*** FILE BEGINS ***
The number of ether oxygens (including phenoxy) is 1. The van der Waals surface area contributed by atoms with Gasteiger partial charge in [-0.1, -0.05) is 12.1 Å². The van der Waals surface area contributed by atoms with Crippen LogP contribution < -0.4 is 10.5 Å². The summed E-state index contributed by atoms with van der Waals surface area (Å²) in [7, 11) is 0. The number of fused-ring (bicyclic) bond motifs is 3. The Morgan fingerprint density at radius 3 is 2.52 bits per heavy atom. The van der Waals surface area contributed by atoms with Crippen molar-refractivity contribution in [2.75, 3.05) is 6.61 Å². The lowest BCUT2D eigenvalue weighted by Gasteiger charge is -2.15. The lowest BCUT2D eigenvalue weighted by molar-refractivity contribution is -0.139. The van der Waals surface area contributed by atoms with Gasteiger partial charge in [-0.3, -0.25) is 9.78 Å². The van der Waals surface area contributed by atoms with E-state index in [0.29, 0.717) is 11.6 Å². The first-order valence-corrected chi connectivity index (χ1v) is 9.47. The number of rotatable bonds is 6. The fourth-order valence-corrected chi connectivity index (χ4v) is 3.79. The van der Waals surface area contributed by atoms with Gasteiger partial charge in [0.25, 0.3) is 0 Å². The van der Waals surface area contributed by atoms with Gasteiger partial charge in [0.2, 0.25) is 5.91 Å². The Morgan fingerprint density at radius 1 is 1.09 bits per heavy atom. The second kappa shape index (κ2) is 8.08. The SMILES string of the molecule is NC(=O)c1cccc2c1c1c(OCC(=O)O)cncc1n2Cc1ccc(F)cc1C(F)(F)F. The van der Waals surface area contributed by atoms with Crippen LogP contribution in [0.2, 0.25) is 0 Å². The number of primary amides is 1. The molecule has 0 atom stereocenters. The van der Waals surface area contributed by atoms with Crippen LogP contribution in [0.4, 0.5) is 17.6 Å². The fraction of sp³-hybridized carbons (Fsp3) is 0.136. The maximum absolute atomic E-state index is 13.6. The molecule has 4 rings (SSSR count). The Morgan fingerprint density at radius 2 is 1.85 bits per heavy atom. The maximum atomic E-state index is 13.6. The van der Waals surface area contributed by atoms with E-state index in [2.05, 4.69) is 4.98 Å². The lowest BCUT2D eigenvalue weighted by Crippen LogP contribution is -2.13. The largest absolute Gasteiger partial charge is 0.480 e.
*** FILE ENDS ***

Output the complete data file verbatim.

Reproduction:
The number of ether oxygens (including phenoxy) is 1. The van der Waals surface area contributed by atoms with Gasteiger partial charge in [-0.1, -0.05) is 12.1 Å². The van der Waals surface area contributed by atoms with Crippen LogP contribution < -0.4 is 10.5 Å². The summed E-state index contributed by atoms with van der Waals surface area (Å²) in [7, 11) is 0. The number of fused-ring (bicyclic) bond motifs is 3. The Morgan fingerprint density at radius 3 is 2.52 bits per heavy atom. The van der Waals surface area contributed by atoms with Crippen molar-refractivity contribution in [2.75, 3.05) is 6.61 Å². The lowest BCUT2D eigenvalue weighted by Gasteiger charge is -2.15. The lowest BCUT2D eigenvalue weighted by molar-refractivity contribution is -0.139. The van der Waals surface area contributed by atoms with Gasteiger partial charge in [-0.3, -0.25) is 9.78 Å². The van der Waals surface area contributed by atoms with E-state index in [0.29, 0.717) is 11.6 Å². The first-order valence-corrected chi connectivity index (χ1v) is 9.47. The number of rotatable bonds is 6. The fourth-order valence-corrected chi connectivity index (χ4v) is 3.79. The van der Waals surface area contributed by atoms with Gasteiger partial charge in [0.25, 0.3) is 0 Å². The van der Waals surface area contributed by atoms with Gasteiger partial charge in [0.2, 0.25) is 5.91 Å². The Morgan fingerprint density at radius 1 is 1.09 bits per heavy atom. The second kappa shape index (κ2) is 8.08. The SMILES string of the molecule is NC(=O)c1cccc2c1c1c(OCC(=O)O)cncc1n2Cc1ccc(F)cc1C(F)(F)F. The van der Waals surface area contributed by atoms with Crippen LogP contribution in [0.2, 0.25) is 0 Å². The number of primary amides is 1. The molecule has 0 atom stereocenters. The van der Waals surface area contributed by atoms with Crippen LogP contribution in [0.4, 0.5) is 17.6 Å². The fraction of sp³-hybridized carbons (Fsp3) is 0.136. The maximum absolute atomic E-state index is 13.6. The molecule has 4 rings (SSSR count). The Morgan fingerprint density at radius 2 is 1.85 bits per heavy atom. The maximum atomic E-state index is 13.6. The van der Waals surface area contributed by atoms with E-state index in [2.05, 4.69) is 4.98 Å². The lowest BCUT2D eigenvalue weighted by Crippen LogP contribution is -2.13. The largest absolute Gasteiger partial charge is 0.480 e.